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Lisa is a self-employed dance instructor. She has tried to modestly raise her lesson rates three times over the past five years, most recently about two years ago. However, every time she did so, she was forced to lower the increased rates back to their original levels, due to the fact that each time she lost enough students to make the rate increase unprofitable. Although Lisa would like to raise her rates and earn more money, at the moment she has resigned herself to staying with her current rates, in order to avoid the process of losing students and having to rebuild her client base once again.

What assumption underlies Lisa's conclusion that she should not try to raise her lesson rates again at the present moment?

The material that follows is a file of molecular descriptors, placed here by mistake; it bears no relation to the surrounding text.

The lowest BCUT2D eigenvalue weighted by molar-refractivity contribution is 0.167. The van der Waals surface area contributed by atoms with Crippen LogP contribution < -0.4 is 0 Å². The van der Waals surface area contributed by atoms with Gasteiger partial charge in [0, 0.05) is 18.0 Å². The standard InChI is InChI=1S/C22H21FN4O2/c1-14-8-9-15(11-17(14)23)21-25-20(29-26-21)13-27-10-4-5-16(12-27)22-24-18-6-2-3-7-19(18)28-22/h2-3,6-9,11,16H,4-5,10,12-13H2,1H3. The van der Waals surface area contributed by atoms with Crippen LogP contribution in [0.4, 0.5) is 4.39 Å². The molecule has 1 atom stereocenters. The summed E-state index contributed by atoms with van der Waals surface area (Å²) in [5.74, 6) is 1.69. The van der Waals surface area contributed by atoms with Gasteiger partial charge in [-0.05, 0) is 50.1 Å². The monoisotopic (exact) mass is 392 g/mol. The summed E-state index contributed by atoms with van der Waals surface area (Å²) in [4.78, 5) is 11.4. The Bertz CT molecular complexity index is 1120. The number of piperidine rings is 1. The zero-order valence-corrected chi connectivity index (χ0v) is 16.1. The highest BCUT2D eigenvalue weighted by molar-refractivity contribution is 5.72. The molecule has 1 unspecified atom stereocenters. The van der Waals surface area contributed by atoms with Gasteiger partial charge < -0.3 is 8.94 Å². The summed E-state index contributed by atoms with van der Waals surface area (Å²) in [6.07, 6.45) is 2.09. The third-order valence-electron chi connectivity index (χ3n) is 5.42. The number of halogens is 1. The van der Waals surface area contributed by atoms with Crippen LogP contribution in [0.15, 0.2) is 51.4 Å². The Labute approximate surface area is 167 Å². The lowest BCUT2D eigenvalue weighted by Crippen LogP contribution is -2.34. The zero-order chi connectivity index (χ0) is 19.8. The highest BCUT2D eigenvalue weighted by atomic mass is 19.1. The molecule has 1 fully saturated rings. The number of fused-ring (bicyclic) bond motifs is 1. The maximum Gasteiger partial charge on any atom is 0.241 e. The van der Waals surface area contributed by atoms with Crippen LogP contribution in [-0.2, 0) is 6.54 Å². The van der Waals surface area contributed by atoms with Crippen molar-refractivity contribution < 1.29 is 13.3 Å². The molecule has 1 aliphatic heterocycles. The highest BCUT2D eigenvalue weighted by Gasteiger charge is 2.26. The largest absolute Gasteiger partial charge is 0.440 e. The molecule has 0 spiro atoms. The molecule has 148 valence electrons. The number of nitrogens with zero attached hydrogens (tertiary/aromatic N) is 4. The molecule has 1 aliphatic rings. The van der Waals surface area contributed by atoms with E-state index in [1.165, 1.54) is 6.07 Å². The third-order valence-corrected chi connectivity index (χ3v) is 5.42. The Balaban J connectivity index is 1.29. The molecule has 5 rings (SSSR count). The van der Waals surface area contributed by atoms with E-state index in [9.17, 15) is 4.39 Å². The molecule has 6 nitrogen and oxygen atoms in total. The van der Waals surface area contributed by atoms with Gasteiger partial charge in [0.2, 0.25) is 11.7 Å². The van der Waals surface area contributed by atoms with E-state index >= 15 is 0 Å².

Lisa's current students have the same demographic makeup as her previous students and would be equally likely to switch teachers if she raised lesson rates again today.


Economic conditions were poor two years ago and continue to be poor today. Hence, Lisa should not attempt to increase her rates.


Lisa is not as qualified as other private dance instructors, and if she wants to increase her rates, she will need to undergo additional training to make her services more valuable to her clients.


Lisa previously tried to increase her lesson rates above prevailing market rates, leading to an increased likelihood of failure, as her students left her for more reasonably priced teachers in a competitive industry.


Private dance lessons are not an economic necessity and are one of the first things that people drop during a recession or other time of economic hardship.

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